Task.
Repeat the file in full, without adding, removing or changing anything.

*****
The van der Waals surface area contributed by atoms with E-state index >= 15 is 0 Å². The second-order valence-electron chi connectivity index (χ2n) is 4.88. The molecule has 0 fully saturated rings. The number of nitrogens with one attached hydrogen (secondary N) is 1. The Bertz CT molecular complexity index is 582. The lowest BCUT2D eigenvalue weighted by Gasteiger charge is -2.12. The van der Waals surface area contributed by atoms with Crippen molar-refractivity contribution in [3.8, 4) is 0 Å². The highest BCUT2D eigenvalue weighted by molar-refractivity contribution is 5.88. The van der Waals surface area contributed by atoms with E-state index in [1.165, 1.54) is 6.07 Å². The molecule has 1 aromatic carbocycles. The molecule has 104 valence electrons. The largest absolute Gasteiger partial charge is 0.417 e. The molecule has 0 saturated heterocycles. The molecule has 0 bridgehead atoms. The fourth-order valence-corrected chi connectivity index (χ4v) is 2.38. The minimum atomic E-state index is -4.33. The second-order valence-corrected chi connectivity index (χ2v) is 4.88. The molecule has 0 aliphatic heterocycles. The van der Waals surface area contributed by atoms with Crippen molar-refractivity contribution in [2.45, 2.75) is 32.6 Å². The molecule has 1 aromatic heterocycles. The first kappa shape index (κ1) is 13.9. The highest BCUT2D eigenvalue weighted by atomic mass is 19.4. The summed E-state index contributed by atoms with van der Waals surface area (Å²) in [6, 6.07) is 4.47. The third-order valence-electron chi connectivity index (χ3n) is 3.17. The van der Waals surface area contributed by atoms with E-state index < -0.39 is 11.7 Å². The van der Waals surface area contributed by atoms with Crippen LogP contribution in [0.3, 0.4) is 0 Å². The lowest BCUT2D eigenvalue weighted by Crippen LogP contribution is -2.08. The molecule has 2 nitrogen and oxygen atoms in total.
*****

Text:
The van der Waals surface area contributed by atoms with E-state index >= 15 is 0 Å². The second-order valence-electron chi connectivity index (χ2n) is 4.88. The molecule has 0 fully saturated rings. The number of nitrogens with one attached hydrogen (secondary N) is 1. The Bertz CT molecular complexity index is 582. The lowest BCUT2D eigenvalue weighted by Gasteiger charge is -2.12. The van der Waals surface area contributed by atoms with Crippen molar-refractivity contribution in [3.8, 4) is 0 Å². The highest BCUT2D eigenvalue weighted by molar-refractivity contribution is 5.88. The van der Waals surface area contributed by atoms with E-state index in [1.165, 1.54) is 6.07 Å². The molecule has 1 aromatic carbocycles. The molecule has 104 valence electrons. The largest absolute Gasteiger partial charge is 0.417 e. The molecule has 0 saturated heterocycles. The molecule has 0 bridgehead atoms. The fourth-order valence-corrected chi connectivity index (χ4v) is 2.38. The minimum atomic E-state index is -4.33. The second-order valence-corrected chi connectivity index (χ2v) is 4.88. The molecule has 0 aliphatic heterocycles. The van der Waals surface area contributed by atoms with Crippen molar-refractivity contribution in [2.45, 2.75) is 32.6 Å². The molecule has 1 aromatic heterocycles. The first kappa shape index (κ1) is 13.9. The highest BCUT2D eigenvalue weighted by atomic mass is 19.4. The summed E-state index contributed by atoms with van der Waals surface area (Å²) in [6, 6.07) is 4.47. The third-order valence-electron chi connectivity index (χ3n) is 3.17. The van der Waals surface area contributed by atoms with E-state index < -0.39 is 11.7 Å². The van der Waals surface area contributed by atoms with Crippen LogP contribution in [0.3, 0.4) is 0 Å². The lowest BCUT2D eigenvalue weighted by Crippen LogP contribution is -2.08. The molecule has 2 nitrogen and oxygen atoms in total.